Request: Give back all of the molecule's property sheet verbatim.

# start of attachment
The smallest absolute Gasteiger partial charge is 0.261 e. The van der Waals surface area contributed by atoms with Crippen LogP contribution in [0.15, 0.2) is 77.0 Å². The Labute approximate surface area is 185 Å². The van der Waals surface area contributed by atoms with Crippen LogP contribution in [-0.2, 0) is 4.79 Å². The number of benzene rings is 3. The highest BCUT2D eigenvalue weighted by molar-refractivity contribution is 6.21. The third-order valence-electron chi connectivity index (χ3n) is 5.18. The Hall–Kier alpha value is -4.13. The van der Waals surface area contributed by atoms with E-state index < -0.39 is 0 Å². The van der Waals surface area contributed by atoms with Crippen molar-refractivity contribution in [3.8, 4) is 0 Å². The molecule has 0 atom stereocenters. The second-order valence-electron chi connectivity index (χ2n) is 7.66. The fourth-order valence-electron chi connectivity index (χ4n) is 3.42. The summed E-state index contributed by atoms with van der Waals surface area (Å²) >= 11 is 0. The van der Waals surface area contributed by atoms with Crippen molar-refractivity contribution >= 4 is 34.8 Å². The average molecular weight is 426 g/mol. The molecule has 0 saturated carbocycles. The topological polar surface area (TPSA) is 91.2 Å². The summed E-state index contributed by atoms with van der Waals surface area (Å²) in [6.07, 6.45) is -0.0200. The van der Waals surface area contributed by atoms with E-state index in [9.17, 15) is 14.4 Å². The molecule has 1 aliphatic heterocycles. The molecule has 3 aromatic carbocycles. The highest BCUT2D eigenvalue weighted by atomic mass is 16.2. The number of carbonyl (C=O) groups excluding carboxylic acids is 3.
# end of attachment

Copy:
The smallest absolute Gasteiger partial charge is 0.261 e. The van der Waals surface area contributed by atoms with Crippen LogP contribution in [0.15, 0.2) is 77.0 Å². The Labute approximate surface area is 185 Å². The van der Waals surface area contributed by atoms with Crippen LogP contribution in [-0.2, 0) is 4.79 Å². The number of benzene rings is 3. The highest BCUT2D eigenvalue weighted by molar-refractivity contribution is 6.21. The third-order valence-electron chi connectivity index (χ3n) is 5.18. The Hall–Kier alpha value is -4.13. The van der Waals surface area contributed by atoms with E-state index < -0.39 is 0 Å². The van der Waals surface area contributed by atoms with Crippen molar-refractivity contribution in [3.8, 4) is 0 Å². The molecule has 0 atom stereocenters. The second-order valence-electron chi connectivity index (χ2n) is 7.66. The fourth-order valence-electron chi connectivity index (χ4n) is 3.42. The summed E-state index contributed by atoms with van der Waals surface area (Å²) >= 11 is 0. The van der Waals surface area contributed by atoms with Crippen molar-refractivity contribution >= 4 is 34.8 Å². The average molecular weight is 426 g/mol. The molecule has 0 saturated carbocycles. The topological polar surface area (TPSA) is 91.2 Å². The summed E-state index contributed by atoms with van der Waals surface area (Å²) in [6.07, 6.45) is -0.0200. The van der Waals surface area contributed by atoms with E-state index in [9.17, 15) is 14.4 Å². The molecule has 1 aliphatic heterocycles. The molecule has 3 aromatic carbocycles. The highest BCUT2D eigenvalue weighted by atomic mass is 16.2. The number of carbonyl (C=O) groups excluding carboxylic acids is 3.